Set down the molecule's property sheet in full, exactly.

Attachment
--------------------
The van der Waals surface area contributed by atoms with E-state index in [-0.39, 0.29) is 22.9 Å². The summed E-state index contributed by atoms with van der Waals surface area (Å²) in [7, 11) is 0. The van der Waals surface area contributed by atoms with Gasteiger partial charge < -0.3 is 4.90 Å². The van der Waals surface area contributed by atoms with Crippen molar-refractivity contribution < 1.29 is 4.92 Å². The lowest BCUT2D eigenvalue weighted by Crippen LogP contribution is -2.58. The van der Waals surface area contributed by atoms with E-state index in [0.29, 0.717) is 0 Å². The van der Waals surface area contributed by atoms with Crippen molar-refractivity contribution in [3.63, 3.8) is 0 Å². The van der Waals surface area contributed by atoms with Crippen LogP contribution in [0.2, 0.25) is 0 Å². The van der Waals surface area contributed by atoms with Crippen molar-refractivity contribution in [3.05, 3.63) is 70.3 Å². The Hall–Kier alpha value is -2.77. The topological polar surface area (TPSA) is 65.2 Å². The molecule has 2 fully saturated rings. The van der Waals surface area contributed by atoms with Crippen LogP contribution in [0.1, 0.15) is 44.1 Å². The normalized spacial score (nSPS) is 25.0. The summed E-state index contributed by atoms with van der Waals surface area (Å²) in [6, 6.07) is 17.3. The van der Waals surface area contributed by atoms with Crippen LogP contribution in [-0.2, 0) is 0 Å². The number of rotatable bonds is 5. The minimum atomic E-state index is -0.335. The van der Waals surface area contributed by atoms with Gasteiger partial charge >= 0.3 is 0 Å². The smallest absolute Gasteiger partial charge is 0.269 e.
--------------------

The van der Waals surface area contributed by atoms with E-state index in [-0.39, 0.29) is 22.9 Å². The summed E-state index contributed by atoms with van der Waals surface area (Å²) in [7, 11) is 0. The van der Waals surface area contributed by atoms with Gasteiger partial charge < -0.3 is 4.90 Å². The van der Waals surface area contributed by atoms with Crippen molar-refractivity contribution < 1.29 is 4.92 Å². The lowest BCUT2D eigenvalue weighted by Crippen LogP contribution is -2.58. The van der Waals surface area contributed by atoms with E-state index in [0.29, 0.717) is 0 Å². The van der Waals surface area contributed by atoms with Crippen molar-refractivity contribution in [3.63, 3.8) is 0 Å². The van der Waals surface area contributed by atoms with Crippen LogP contribution in [0.2, 0.25) is 0 Å². The van der Waals surface area contributed by atoms with Crippen molar-refractivity contribution in [3.05, 3.63) is 70.3 Å². The Hall–Kier alpha value is -2.77. The topological polar surface area (TPSA) is 65.2 Å². The molecule has 2 fully saturated rings. The van der Waals surface area contributed by atoms with Crippen LogP contribution in [0.1, 0.15) is 44.1 Å². The normalized spacial score (nSPS) is 25.0. The summed E-state index contributed by atoms with van der Waals surface area (Å²) in [6, 6.07) is 17.3. The van der Waals surface area contributed by atoms with Crippen LogP contribution in [-0.2, 0) is 0 Å². The number of rotatable bonds is 5. The minimum atomic E-state index is -0.335. The van der Waals surface area contributed by atoms with Gasteiger partial charge >= 0.3 is 0 Å². The smallest absolute Gasteiger partial charge is 0.269 e.